Dear reader: This is part one of a two-part series. These memories are from the point of view of the eldest of three children, (of my father’s second wife). Got that? When telling a truth, some are offended. No meanness is meant with these words, only the expression of my piece of the truth, and of hope. May not be copied without written permission from the author. If shared, this site must be credited.
Copyright Suzanne 2016
I seem to be on a road, standing still. ~ Annie Dillard (Holy The Firm, pg 68)
Juice flows in. We are infused, our waters receiving the flavor of our lives. We drift and collide with others, whose essences mingle with ours. Parents, brothers sisters aunts uncles cousins grandparents. Friends. Animals. Pets. Plants, trees. All combining with our essence. All one tide.
I started out dry. Fell from the womb early, landed in a glass bottle called an incubator, in which my arms flailed and my mother, weak and helpless, watched. I could have gone blind, for that often happened to incubator preemies in the 40’s. I lucked out. It took a long time for me to see it this way. I formed impressions.
Christmas eve. A phonograph playing Jingle Bells. The scratchy needle fitting into the round, turning record, on the small blue and white phonograph player. My beautiful dark-haired mother; my sturdily built, short-haired dad. Santa Clause is comin’. The next day: a glass half full of milk, a bitten cookie on a white ceramic saucer.
Thunder, lightning, power- out darkness, my mother’s voice: don’t be afraid. Smoke in the air; my father smoking.
Mother sitting in the bathroom, telling me not to move, calling for my father: Walt, come in here right now.
My father’s thumb cut and bleeding as he puts a coffee can lid over a rat-hole. We move.
Moving became our story. Away from relatives,on a road of isolation.
Life gives us new perceptions. If we are willing to see them. My recollections differ from those of a cousin, who lived near my father’s relatives, and whom I did not “meet” again until years later.
He knew them – my father’s people – personally, as we, owing to the long distance and lack of communication, did not. I will add his description later.
First, what I remember:
My paternal grandfather, my father’s father, passed when I was fourteen. When we were 2000 miles apart. I hardly knew him, just that he was from Germany, he was quiet, kind and rich. I remembered his image from the age of five:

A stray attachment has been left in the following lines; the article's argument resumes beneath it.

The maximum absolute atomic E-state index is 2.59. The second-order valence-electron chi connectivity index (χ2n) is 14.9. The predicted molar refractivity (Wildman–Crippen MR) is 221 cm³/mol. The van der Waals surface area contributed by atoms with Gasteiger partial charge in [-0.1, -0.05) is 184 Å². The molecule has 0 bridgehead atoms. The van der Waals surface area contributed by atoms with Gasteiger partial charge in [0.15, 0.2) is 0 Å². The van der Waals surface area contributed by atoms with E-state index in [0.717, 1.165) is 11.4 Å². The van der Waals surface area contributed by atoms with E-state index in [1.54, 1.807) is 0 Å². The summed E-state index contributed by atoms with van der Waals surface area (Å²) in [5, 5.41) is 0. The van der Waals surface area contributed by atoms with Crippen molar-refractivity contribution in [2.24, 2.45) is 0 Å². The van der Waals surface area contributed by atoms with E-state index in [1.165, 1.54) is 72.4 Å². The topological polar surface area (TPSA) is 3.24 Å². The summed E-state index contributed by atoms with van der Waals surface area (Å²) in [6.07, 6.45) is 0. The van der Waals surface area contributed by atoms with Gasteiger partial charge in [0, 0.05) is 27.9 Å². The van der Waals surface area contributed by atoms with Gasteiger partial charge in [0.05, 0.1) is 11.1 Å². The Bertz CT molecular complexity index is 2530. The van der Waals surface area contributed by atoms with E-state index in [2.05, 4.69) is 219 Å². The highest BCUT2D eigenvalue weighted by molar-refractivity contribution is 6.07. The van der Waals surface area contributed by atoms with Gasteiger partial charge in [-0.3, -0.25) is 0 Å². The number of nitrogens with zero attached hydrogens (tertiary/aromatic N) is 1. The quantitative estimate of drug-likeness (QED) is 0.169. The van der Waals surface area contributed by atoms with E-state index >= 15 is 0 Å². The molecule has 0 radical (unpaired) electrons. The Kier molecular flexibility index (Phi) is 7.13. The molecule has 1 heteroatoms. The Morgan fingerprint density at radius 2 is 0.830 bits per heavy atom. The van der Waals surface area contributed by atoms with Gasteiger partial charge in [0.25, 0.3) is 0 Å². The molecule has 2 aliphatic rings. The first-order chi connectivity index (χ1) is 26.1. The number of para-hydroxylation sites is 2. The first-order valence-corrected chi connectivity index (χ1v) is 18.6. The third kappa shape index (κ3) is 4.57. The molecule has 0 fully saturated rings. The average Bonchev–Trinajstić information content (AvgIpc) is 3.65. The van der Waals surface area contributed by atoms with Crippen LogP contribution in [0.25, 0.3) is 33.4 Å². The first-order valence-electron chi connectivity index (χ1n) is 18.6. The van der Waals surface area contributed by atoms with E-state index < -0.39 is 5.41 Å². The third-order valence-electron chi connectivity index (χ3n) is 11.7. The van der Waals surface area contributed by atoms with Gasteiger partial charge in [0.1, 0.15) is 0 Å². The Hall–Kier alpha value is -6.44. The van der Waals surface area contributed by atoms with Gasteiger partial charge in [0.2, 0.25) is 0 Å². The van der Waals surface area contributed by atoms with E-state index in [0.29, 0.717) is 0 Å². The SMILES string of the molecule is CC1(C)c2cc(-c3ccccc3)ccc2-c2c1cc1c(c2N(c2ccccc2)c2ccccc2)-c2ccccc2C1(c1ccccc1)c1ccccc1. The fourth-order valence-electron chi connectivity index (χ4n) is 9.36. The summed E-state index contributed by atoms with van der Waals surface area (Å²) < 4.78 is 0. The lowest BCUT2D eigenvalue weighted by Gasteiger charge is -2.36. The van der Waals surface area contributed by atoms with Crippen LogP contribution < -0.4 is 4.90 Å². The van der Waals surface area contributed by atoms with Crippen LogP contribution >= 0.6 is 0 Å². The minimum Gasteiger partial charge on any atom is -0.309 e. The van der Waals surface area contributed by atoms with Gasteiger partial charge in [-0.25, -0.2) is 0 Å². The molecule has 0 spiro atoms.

He sat on the porch. I remember him this way: He wore a button-up sweater, even in spring. He loved to sit and look at the beautiful blue hydrangeas. They were huge! He died there, on the porch, I was told, as if napping.
Grandmother A-, my father’s mother, had white hair and a stern demeanor. She was a matriarch, whose 3 sons and one daughter did her bidding. I never saw her after age five, although I remember seeing her rolling dough on the kitchen counter, making pies .
Mother told me that we had been living with them in their big old H-Street mansion, since our father was between jobs. Our mother had just given birth to our sister. Grandmother A- ordered me to the home of an aunt and uncle, after telling our mother: You can’t stay here in the hospital, your husband can’t afford it. Being jobless, my father could not take a stand for his wife. Or for me. Mother returned from the hospital with my sister.
I was sent away, after seeing her. I wore a green plaid skirt that day. I was screaming as I was pulled out the door.
They had a little farm, my aunt and uncle,and I remember the sound of the tall corn leaves rustling in the breeze. I remember playing with cousins, who tricked me often, leaving me alone in the corn field, but always coming to retrieve me.
After spending a few weeks at the little farm, I grew to like it. Then, my father got a job. My mother came to retrieve me, and I felt sad about leaving, for there had been peace and order there; regular meals at table. Regular habits that make you feel safe. Brushing your teeth nightly, bathing with a cousin, J-saying prayers each night before bed, which I shared with her. Now I lay me down to sleep. It was a place where corn stalks grew ten feet high, and tomatoes spread out in the garden. I still love the earthy, somewhat acidic scent, the shiny red skin and thick stems of growing tomatoes. And the rustle of corn as it meets the blue sky.
The train: I rejoined the family, and we went West, away from paternal family, never to return. Our father went ahead of us. Our mother, carrying the baby in her arms, led me from compartment to compartment on the train, the El Capitain. I remember the rocking, clattering, swaying of that large metal womb. I remember the anxious look on my mother’s face as she carried the baby and urged me forward. Still, to this day, trains soothe me.